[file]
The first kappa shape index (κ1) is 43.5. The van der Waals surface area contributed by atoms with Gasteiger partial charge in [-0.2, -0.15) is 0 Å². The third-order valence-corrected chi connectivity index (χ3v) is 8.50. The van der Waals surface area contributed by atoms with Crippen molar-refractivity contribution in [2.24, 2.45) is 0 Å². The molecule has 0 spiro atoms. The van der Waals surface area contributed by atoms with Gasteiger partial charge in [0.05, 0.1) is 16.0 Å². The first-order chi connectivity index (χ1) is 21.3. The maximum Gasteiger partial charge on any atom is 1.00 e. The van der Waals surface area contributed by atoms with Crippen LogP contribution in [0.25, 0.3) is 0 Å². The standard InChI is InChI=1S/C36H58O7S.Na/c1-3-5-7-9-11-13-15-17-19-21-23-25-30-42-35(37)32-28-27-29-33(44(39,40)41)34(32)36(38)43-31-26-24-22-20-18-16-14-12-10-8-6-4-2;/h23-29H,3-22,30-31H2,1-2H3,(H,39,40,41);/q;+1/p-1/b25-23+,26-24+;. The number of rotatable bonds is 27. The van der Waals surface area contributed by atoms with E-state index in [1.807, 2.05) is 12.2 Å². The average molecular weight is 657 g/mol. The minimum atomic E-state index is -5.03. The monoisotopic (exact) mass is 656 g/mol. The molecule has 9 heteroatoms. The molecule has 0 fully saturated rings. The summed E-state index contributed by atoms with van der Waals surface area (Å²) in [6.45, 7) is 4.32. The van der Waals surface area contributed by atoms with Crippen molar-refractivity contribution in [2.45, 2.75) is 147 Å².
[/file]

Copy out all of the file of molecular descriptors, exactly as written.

The first kappa shape index (κ1) is 43.5. The van der Waals surface area contributed by atoms with Gasteiger partial charge in [-0.2, -0.15) is 0 Å². The third-order valence-corrected chi connectivity index (χ3v) is 8.50. The van der Waals surface area contributed by atoms with Crippen molar-refractivity contribution in [2.24, 2.45) is 0 Å². The molecule has 0 spiro atoms. The van der Waals surface area contributed by atoms with Gasteiger partial charge in [0.05, 0.1) is 16.0 Å². The first-order chi connectivity index (χ1) is 21.3. The maximum Gasteiger partial charge on any atom is 1.00 e. The van der Waals surface area contributed by atoms with Crippen LogP contribution in [0.25, 0.3) is 0 Å². The standard InChI is InChI=1S/C36H58O7S.Na/c1-3-5-7-9-11-13-15-17-19-21-23-25-30-42-35(37)32-28-27-29-33(44(39,40)41)34(32)36(38)43-31-26-24-22-20-18-16-14-12-10-8-6-4-2;/h23-29H,3-22,30-31H2,1-2H3,(H,39,40,41);/q;+1/p-1/b25-23+,26-24+;. The number of rotatable bonds is 27. The van der Waals surface area contributed by atoms with E-state index in [1.807, 2.05) is 12.2 Å². The average molecular weight is 657 g/mol. The minimum atomic E-state index is -5.03. The monoisotopic (exact) mass is 656 g/mol. The molecule has 9 heteroatoms. The molecule has 0 fully saturated rings. The summed E-state index contributed by atoms with van der Waals surface area (Å²) in [6.45, 7) is 4.32. The van der Waals surface area contributed by atoms with Crippen molar-refractivity contribution in [2.45, 2.75) is 147 Å².